Artist: Radek Szlaga
Exhibition title: Diaspo⟨r⟩a
Curated by: Domenico de Chirico
Venue: PostmastersROMA, Rome, Italy
Date: October 7 – November 20, 2021
Photography: all images copyright and courtesy of the artist and PostmastersROMA
Of Polish origins, the painter and sculptor, Radek Szlaga, born in 1979, is as eclectic and sophisticated as he is formidable and expressive. He defines himself an omniscient portrayer of stories that narrate both a new and more recent generation that emerges from the ruins of ancient conflicts, and identity-related evolutions that are tied to contexts such as modernism, structuralism, colonialism and rock culture, with all its nuances. Torn between the anthropological need for mythical narratives and the disruptive forces of contemporary aesthetic codes, Szlaga developed a hyper-textual, sometimes grotesque language, aimed at questioning the relationship between the traditional means of painting and all other possibilities that derive from digital media. His masterful paintings are characterized by a free style, personalized by a bold use of colors and a sophisticated primodialization and hyperbolic simplification of form, mixing heterogeneous styles and themes in a perpetual universe in which anything can happen.
In his works, he often refers to the philosophical thought of Jean Baudrillard, who targets the phenomenon of consumerism and the different ways in which goods are actually consumed, as well as the shamanic thought set in a “non-ordinary reality” of the empirical Carlos Castaneda and the ultraist tales devoted to “magic realism” of Jorge Luis Borges. Each one of these realms of investigation is deepened by a certain type of historical research, always thorough and well thought out, in a setting that ranges from America to Eastern Europe, which the artist explores both from the introspective extraction of his own memories, even the most hidden ones, and from dreams he experienced in a privileged moment of self-analysis.
Szlaga describes his pictorial approach as “a way of thinking”, implying a constant reconsideration and a real act of “removal” of stratified traditions and history through a selective process of recycled images, either newly found or archived. He often literally “cuts and pastes” these images while transferring fragments from one canvas to another. The exploration of identity and of the boundary between reality and its simulation resides at the center of such a masterful visual patchwork, which Radek Szlaga delicately gifts us with. In a cynical world, strongly characterized by certain elements making it endemic and complex, the artist boldly depicts the constant battle between good and evil, between the center and the periphery, in which various cultural models converge, entangling themselves on the canvas. This finally becomes the ultimate setting, as such models are subject to new, further processing and transformation, to create a new language of painting in which narratives and live relationships between art, information and knowledge acquire new meaning, creating unexpected aesthetic neologisms.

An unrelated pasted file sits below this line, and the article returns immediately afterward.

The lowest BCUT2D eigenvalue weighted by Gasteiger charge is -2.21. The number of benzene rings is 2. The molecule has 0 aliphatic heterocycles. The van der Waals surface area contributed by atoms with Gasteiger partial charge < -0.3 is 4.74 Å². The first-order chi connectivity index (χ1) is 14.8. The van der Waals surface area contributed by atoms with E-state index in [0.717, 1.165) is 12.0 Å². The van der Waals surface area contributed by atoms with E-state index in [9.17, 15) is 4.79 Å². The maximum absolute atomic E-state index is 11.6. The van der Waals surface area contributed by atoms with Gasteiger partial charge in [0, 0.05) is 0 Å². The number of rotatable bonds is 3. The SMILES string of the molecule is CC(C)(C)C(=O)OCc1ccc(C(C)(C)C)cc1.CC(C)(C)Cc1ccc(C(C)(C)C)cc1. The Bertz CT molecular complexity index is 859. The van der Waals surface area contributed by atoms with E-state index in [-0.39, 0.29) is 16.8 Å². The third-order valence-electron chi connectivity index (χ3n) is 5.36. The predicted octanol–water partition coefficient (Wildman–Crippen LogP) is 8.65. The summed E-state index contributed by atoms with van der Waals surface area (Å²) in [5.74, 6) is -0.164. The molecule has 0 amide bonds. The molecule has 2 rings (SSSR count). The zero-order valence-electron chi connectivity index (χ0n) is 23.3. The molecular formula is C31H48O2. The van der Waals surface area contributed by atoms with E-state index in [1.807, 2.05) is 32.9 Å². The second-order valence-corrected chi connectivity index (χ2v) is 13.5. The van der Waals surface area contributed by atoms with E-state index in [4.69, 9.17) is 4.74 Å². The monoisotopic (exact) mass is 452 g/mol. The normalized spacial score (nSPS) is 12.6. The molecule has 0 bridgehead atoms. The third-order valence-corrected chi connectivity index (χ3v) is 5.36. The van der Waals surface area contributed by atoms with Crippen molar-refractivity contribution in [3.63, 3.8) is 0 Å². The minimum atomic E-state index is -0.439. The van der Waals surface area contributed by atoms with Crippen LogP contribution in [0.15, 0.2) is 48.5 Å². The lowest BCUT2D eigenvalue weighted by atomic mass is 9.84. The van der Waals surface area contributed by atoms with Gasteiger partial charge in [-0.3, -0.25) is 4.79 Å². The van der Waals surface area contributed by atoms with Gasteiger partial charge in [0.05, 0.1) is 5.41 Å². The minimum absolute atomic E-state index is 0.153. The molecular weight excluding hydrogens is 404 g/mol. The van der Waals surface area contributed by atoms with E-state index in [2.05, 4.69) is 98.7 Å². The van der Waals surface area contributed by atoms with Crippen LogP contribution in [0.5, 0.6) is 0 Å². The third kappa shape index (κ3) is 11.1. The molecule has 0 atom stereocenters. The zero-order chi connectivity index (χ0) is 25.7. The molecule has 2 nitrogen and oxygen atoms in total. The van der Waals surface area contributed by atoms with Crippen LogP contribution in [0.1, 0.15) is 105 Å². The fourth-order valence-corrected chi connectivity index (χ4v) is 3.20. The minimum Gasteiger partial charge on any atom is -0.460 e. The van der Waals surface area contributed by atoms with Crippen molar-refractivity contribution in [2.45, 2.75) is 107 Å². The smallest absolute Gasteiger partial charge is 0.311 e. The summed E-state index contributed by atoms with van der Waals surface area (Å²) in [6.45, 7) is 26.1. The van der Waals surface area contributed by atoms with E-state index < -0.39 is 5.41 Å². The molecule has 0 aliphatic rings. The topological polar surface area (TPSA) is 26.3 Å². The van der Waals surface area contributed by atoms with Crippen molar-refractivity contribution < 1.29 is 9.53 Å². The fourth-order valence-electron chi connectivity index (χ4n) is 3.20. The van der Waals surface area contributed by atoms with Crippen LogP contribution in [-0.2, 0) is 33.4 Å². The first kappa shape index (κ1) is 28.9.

In Radek Szlaga’s last series of works, of a linguistic-cognitive nature and enhanced three-dimensional depth, we are told stories and given the news that is spread by the constant dissemination of the so-called traditional media, through the boasts of restless travelers and drunken wanderers, undisputed protagonists of a proscenium called “Diaspora”. Here, the disorder in hierarchy of sources is closely related to painting techniques. When Szlaga “builds” a new canvas, he uses previous works as a starting point. Therefore, we find ourselves in front of images temporally differing from one another, but thematically or formally destined to create a new, multi-layered and unique chorus, always and continuously conferring new and further meaning to all constituting elements, thus creating an atlas of signs and elements, perpetually written and rewritten.
In the end, Szlaga deems particularly important and decisive the issue of disintegration linked to the concept of universalism, since it can create states of alienation, loneliness and bewilderment. All of these are then mediated by the infamous “screen”, during a historical moment of great dispersion of people around the world, subsequent to them leaving their native places and causing a significant global fragmentation, already diasporic in itself.
Radek Szlaga b. 1979 is a graduate of the University of Arts in Poznań (Ph.D). Szlaga’s primary media are painting, drawing, sculpture and installation.
Szlaga has presented his works at: KUMU (Tallinn), NEST (Den Haag), Zachęta — National Gallery of Art (Warsaw), Museum Jerke, (Recklinghausen), CCA Ujazdowski Castle (Warsaw), Württembergischer Kunstverein (Stuttgart), National Museum in Poznań, Foksal Gallery (Warsaw), Galerist (Istanbul), Postmasters Gallery (NYC), Pioneer Works (NYC) National Art Museum of China (Beijing), Trinosophes (Detroit), Performa 13 (NYC), Contemporary Art Centre (Vilnius), National Museum in Szczecin, Museum Jerke (Recklinghausen).
Works are held in the following collections: Société Générale Collection Paris, European Central Bank Art Collection Frankfurt am Main, The ING Polish Art Foundation Collection Warsaw, CCA Ujazdowski Castle Warsaw, Museum Jerke Recklinghausen, Osman Djajadisastra Collection Germany, National Museum in Poznan, National Museum Gdansk.